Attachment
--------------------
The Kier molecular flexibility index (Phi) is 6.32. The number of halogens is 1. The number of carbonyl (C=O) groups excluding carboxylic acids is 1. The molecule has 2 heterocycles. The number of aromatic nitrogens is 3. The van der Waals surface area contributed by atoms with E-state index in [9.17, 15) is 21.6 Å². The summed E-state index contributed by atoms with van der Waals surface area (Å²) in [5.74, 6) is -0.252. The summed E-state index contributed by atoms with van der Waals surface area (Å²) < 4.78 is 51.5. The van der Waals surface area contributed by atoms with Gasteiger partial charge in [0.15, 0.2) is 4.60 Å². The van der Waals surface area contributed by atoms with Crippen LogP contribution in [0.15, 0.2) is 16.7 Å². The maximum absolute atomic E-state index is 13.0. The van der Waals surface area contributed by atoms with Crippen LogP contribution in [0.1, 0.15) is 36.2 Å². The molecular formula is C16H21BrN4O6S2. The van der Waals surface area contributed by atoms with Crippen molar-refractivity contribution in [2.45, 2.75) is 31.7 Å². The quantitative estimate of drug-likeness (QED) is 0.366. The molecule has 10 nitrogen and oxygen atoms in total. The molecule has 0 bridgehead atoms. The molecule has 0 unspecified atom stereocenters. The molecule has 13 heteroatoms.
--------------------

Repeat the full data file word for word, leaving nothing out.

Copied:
The Kier molecular flexibility index (Phi) is 6.32. The number of halogens is 1. The number of carbonyl (C=O) groups excluding carboxylic acids is 1. The molecule has 2 heterocycles. The number of aromatic nitrogens is 3. The van der Waals surface area contributed by atoms with E-state index in [9.17, 15) is 21.6 Å². The summed E-state index contributed by atoms with van der Waals surface area (Å²) in [5.74, 6) is -0.252. The summed E-state index contributed by atoms with van der Waals surface area (Å²) < 4.78 is 51.5. The van der Waals surface area contributed by atoms with Gasteiger partial charge in [0.15, 0.2) is 4.60 Å². The van der Waals surface area contributed by atoms with Crippen LogP contribution in [0.15, 0.2) is 16.7 Å². The maximum absolute atomic E-state index is 13.0. The van der Waals surface area contributed by atoms with Crippen LogP contribution in [0.1, 0.15) is 36.2 Å². The molecular formula is C16H21BrN4O6S2. The van der Waals surface area contributed by atoms with Crippen molar-refractivity contribution in [2.45, 2.75) is 31.7 Å². The quantitative estimate of drug-likeness (QED) is 0.366. The molecule has 10 nitrogen and oxygen atoms in total. The molecule has 0 bridgehead atoms. The molecule has 0 unspecified atom stereocenters. The molecule has 13 heteroatoms.